When we knifed this honker sow in the South Carolina marshes, it was hot enough for short pants and an after-hunt swim. It was critical to break down the beast and get the meat cooled in short order. Here’s how to get the job done in no time.
To rough butcher a hog in the field, load the coolers with ice before you start, so once you’re done, the meat doesn’t spoil in a hot cooler while you’re riding around looking for a country store.
Skin and dress the pig like just like you would a deer, then start cutting. This is a quick, minimal approach, so keep it as clean as possible. Wipe all sawed bone with a wet towel to remove any bone meal and chips before chunking meat in the coolers.
Once the animal is gutted and skinned, saw off the front legs just below the still-attached hide, and remove the shoulders. You don’t need a saw for this. Just push back on the front quarter and cut between the shoulder blade and ribs.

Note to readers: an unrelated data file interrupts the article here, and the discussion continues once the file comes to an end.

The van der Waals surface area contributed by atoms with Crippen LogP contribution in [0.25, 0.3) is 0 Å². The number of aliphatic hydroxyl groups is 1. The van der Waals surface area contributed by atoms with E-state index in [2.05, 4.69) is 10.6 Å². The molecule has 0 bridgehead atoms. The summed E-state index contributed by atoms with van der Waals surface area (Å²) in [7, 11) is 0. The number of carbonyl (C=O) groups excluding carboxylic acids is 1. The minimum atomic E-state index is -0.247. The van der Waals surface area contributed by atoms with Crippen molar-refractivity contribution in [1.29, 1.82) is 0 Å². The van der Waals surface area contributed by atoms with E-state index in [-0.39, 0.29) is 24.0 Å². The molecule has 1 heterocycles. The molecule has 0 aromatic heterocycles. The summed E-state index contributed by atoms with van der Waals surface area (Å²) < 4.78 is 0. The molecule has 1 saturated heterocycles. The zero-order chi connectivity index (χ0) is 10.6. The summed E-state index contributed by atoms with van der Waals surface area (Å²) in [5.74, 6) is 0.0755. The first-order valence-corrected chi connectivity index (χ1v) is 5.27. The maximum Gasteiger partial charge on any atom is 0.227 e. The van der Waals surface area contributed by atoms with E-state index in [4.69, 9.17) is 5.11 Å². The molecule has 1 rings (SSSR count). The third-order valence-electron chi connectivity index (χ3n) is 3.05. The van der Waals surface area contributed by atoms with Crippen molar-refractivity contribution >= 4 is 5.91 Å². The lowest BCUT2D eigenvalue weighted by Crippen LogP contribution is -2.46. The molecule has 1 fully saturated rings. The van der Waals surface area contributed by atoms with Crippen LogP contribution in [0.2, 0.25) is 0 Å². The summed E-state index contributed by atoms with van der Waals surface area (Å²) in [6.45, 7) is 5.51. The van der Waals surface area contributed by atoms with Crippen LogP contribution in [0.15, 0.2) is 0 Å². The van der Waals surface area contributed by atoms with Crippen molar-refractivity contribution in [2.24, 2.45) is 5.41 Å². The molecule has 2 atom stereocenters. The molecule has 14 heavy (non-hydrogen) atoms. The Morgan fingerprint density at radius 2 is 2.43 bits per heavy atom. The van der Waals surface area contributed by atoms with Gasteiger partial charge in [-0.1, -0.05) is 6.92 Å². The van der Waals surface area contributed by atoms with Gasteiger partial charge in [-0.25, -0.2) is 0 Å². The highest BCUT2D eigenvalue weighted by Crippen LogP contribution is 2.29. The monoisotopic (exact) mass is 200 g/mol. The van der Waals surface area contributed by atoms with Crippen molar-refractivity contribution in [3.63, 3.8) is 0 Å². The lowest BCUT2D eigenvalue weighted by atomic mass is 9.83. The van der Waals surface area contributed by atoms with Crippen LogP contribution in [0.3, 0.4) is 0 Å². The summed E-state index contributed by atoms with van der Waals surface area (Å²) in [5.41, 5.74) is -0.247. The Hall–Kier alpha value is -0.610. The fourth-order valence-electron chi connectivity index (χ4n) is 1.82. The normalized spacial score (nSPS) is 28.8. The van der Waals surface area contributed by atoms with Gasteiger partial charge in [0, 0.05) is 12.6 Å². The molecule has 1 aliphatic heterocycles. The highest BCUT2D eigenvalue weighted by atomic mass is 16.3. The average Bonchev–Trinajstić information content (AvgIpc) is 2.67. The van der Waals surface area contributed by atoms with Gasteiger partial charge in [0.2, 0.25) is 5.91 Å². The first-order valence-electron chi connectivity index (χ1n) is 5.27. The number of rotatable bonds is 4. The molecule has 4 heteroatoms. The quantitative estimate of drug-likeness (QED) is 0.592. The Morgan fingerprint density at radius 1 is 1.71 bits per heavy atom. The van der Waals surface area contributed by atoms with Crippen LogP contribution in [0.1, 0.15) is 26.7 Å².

Bacon comes from the hog’s sidemeat. Even if you don’t plan on curing it, save this precious cut for strips of seasoning meat for summer veggies.
For a double rack of ribs, saw off the rib cage on each side, leaving 4 inches of rib stubs connected to the backbone.
Now, saw through the hog’s back at the base of the rib cage. You’ll have a massive rack of chops. Toss the whole thing in the cooler. Later, you can saw straight through the middle of the backbone, and then separate the ribs for hog chops.
Saw through the backbone at the hip joint for a loin roast, and split the hams.